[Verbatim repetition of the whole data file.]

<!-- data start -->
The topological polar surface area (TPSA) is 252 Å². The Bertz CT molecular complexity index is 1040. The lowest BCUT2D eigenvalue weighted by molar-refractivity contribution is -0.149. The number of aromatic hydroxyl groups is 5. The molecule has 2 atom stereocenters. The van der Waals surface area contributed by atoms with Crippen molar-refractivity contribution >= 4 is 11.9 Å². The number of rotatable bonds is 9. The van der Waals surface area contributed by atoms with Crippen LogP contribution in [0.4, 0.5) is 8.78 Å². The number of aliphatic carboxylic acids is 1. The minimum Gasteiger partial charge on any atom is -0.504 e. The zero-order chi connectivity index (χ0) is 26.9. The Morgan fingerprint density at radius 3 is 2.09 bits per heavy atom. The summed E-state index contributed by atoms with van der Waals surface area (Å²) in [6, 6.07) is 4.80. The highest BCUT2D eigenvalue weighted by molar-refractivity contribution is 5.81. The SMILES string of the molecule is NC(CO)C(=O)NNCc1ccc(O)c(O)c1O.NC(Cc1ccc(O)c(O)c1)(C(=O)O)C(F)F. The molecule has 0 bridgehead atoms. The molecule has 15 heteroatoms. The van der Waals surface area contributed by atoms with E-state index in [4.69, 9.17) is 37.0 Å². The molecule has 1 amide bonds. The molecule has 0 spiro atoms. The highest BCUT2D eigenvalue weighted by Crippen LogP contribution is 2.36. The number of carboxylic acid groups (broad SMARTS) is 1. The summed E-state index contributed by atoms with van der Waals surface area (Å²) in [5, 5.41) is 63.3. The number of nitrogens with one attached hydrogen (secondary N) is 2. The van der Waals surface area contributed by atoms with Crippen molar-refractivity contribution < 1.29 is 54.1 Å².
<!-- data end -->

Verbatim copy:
The topological polar surface area (TPSA) is 252 Å². The Bertz CT molecular complexity index is 1040. The lowest BCUT2D eigenvalue weighted by molar-refractivity contribution is -0.149. The number of aromatic hydroxyl groups is 5. The molecule has 2 atom stereocenters. The van der Waals surface area contributed by atoms with Crippen molar-refractivity contribution >= 4 is 11.9 Å². The number of rotatable bonds is 9. The van der Waals surface area contributed by atoms with Crippen LogP contribution in [0.4, 0.5) is 8.78 Å². The number of aliphatic carboxylic acids is 1. The minimum Gasteiger partial charge on any atom is -0.504 e. The zero-order chi connectivity index (χ0) is 26.9. The Morgan fingerprint density at radius 3 is 2.09 bits per heavy atom. The summed E-state index contributed by atoms with van der Waals surface area (Å²) in [6, 6.07) is 4.80. The highest BCUT2D eigenvalue weighted by molar-refractivity contribution is 5.81. The SMILES string of the molecule is NC(CO)C(=O)NNCc1ccc(O)c(O)c1O.NC(Cc1ccc(O)c(O)c1)(C(=O)O)C(F)F. The molecule has 0 bridgehead atoms. The molecule has 15 heteroatoms. The van der Waals surface area contributed by atoms with E-state index in [4.69, 9.17) is 37.0 Å². The molecule has 1 amide bonds. The molecule has 0 spiro atoms. The highest BCUT2D eigenvalue weighted by Crippen LogP contribution is 2.36. The number of carboxylic acid groups (broad SMARTS) is 1. The summed E-state index contributed by atoms with van der Waals surface area (Å²) in [5, 5.41) is 63.3. The number of nitrogens with one attached hydrogen (secondary N) is 2. The van der Waals surface area contributed by atoms with Crippen molar-refractivity contribution < 1.29 is 54.1 Å².